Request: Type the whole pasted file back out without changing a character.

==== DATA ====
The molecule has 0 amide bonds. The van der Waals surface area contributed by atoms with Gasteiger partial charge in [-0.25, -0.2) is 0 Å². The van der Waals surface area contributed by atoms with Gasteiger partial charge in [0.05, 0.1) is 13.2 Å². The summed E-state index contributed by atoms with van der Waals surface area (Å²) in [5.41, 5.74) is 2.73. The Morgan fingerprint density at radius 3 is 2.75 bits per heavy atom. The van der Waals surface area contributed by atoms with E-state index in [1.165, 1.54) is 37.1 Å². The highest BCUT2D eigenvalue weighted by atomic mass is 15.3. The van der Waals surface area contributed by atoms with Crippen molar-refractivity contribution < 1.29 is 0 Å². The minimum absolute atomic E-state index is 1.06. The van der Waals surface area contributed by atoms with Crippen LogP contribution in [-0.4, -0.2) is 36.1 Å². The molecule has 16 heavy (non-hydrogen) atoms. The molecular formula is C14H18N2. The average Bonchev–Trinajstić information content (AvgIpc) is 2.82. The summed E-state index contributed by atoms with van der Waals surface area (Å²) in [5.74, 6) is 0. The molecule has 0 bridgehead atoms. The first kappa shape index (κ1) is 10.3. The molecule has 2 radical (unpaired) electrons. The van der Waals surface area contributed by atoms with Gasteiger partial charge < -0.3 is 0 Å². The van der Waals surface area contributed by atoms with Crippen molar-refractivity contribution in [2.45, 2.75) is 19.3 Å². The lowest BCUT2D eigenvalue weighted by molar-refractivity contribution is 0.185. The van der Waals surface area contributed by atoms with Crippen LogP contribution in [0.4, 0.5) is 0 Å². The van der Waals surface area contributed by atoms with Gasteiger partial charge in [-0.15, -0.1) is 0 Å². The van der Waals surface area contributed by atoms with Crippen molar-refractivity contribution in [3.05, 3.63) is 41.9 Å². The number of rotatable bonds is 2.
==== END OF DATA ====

The molecule has 0 amide bonds. The van der Waals surface area contributed by atoms with Gasteiger partial charge in [-0.25, -0.2) is 0 Å². The van der Waals surface area contributed by atoms with Gasteiger partial charge in [0.05, 0.1) is 13.2 Å². The summed E-state index contributed by atoms with van der Waals surface area (Å²) in [5.41, 5.74) is 2.73. The Morgan fingerprint density at radius 3 is 2.75 bits per heavy atom. The van der Waals surface area contributed by atoms with E-state index in [1.165, 1.54) is 37.1 Å². The highest BCUT2D eigenvalue weighted by atomic mass is 15.3. The van der Waals surface area contributed by atoms with Crippen molar-refractivity contribution < 1.29 is 0 Å². The minimum absolute atomic E-state index is 1.06. The van der Waals surface area contributed by atoms with Crippen LogP contribution in [-0.4, -0.2) is 36.1 Å². The molecule has 16 heavy (non-hydrogen) atoms. The molecular formula is C14H18N2. The average Bonchev–Trinajstić information content (AvgIpc) is 2.82. The summed E-state index contributed by atoms with van der Waals surface area (Å²) in [5.74, 6) is 0. The molecule has 0 bridgehead atoms. The first kappa shape index (κ1) is 10.3. The molecule has 2 radical (unpaired) electrons. The van der Waals surface area contributed by atoms with Gasteiger partial charge < -0.3 is 0 Å². The van der Waals surface area contributed by atoms with Crippen molar-refractivity contribution in [2.45, 2.75) is 19.3 Å². The lowest BCUT2D eigenvalue weighted by molar-refractivity contribution is 0.185. The van der Waals surface area contributed by atoms with Crippen LogP contribution in [0.4, 0.5) is 0 Å². The van der Waals surface area contributed by atoms with Gasteiger partial charge in [-0.15, -0.1) is 0 Å². The van der Waals surface area contributed by atoms with Crippen molar-refractivity contribution in [3.05, 3.63) is 41.9 Å². The number of rotatable bonds is 2.